Over the years, I have crossed paths with many Medical Students, Registrars, Doctors, and other Health Professionals.
It’s not uncommon to see the struggles they have when fusing with the uncomfortable feelings of others, especially from their patients. So fused that they may take on the uncomfortable feeling as their own, or react to them with anxiety, helplessness, or even hopelessness. Of course, this is great for empathy, but it’s a sure recipe for “compassion fatigue” in the long run.
In Acceptance Commitment Therapy ACT, we can learn to hold these uncomfortable feelings more lightly, and with kindness, care and compassion like holding a crying child.
We allow others to feel how they feel, and with support, care, and kindness, they too may learn to hold their feelings and the feelings of others more lightly, and with kindness. Then in time, they may be able to shift their feelings like shifting gears, for more helpful action.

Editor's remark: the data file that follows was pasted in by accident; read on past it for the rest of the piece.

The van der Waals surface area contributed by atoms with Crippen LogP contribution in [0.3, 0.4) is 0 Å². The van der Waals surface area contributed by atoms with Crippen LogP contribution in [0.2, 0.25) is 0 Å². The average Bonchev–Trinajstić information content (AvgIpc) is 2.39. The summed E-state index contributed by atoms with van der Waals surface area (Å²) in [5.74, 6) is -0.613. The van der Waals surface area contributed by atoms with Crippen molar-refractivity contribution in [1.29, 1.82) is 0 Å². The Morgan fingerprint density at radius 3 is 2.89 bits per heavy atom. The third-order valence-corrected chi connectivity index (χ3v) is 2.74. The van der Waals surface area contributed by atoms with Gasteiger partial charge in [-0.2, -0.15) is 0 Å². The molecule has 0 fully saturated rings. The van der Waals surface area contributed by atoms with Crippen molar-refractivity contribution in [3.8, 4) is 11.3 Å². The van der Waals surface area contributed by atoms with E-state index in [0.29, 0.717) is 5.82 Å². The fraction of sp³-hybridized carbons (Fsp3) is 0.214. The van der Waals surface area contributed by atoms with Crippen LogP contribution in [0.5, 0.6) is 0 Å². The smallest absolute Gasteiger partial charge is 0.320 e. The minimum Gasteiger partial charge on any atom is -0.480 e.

We can definitely lead our patients through thoughts, but we can also lead our patients through “feelings”.
Feelings are “contagious” in both directions, so being mindful of our own feelings is very important. If we want our patients to have self compassion, we can lead with compassion rather than judgement. If we want our patients to have hope, we can lead with hope rather than despair. If we want our patients to have more acceptance, we can do that too.